(Delft 1600/1 - 1673 Amsterdam)


A Guardroom Interior


signed on the chimney: Palamedes

oil on panel, 11 ¾ x 14 7/8 inches (29.8 x 37.8 cm.)



Anonymous sale, London, Philips, 16 July 1985, lot 84 (as a Follower of Anthonie Palamedes); Anonymous sale, London, Christie’s, 3 December 1997, lot 1.


P. Sutton, Otto Naumann Ltd., Old Master Paintings, New York 1999, pp. 68-9, cat. No. 23, reproduced in color;

W. Liedke (ed.), Vermeer and the Delft School, exhibition catalogue, New York, 2001, pp. 267-8, reproduced, fig. 249.


Shortly after his birth, Palamedesz.’s father, a lapidary, is recorded in the service of James I of England, and it is believed that the artist’s younger brother, the painter Palamedes Palamedesz. (1607-1638), was born there.  Anthonie was apprenticed to the portrait and court painter Michiel van Mierevelt (1567 – 1641) in Delft and on December 6, 1621, he was admitted to the city’s Guild of St. Luke.  In 1635, 1658, 1663 and 1672, he served as a ‘hoofdman’ (leader).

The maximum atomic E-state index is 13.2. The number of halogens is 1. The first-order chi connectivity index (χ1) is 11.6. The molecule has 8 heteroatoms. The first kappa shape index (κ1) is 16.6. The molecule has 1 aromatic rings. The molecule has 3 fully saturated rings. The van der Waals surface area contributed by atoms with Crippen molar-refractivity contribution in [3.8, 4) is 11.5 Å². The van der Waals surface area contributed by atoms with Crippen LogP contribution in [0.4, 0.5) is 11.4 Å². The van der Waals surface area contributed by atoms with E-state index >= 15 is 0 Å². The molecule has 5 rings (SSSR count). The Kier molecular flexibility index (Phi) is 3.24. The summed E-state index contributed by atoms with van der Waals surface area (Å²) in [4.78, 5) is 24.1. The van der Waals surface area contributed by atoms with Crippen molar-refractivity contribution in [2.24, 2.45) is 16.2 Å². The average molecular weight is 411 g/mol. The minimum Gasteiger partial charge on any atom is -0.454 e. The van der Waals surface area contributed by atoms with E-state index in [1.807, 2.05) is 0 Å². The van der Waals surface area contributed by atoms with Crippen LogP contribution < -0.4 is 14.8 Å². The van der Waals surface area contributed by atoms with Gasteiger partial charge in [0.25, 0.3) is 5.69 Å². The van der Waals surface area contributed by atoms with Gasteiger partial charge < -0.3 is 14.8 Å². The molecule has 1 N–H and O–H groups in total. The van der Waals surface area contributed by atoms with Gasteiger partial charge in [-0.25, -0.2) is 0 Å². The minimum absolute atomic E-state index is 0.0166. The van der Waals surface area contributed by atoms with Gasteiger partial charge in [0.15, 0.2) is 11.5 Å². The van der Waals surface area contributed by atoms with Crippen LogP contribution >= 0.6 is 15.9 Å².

During much of the seventeenth century the Netherlands was at war.  Although the Twelve Years Truce (1609-1621) provided a brief respite, at its end the fighting was vigorously renewed.  Much of the combat occurred along the southern borders and in the eastern provinces, but all of Holland’s major cities housed garrisons of troops and the military was a constant feature of daily life.  While Flemish painters like Pieter Snayers and Sebastian Vranx depicted battles and cavalry skirmishes, Dutch artists more typically portrayed quiet guardroom scenes.  In fact, actual warfare was a rare or unknown experience for the majority of Dutch painters living up in the artistic centers of the Maritime Provinces.  Many seventeenth-century Dutch painters, including Pieter Potter, Jan Olis, Pieter Quast and Anthonie Palamedesz, depicted guardroom scenes similar to the present painting.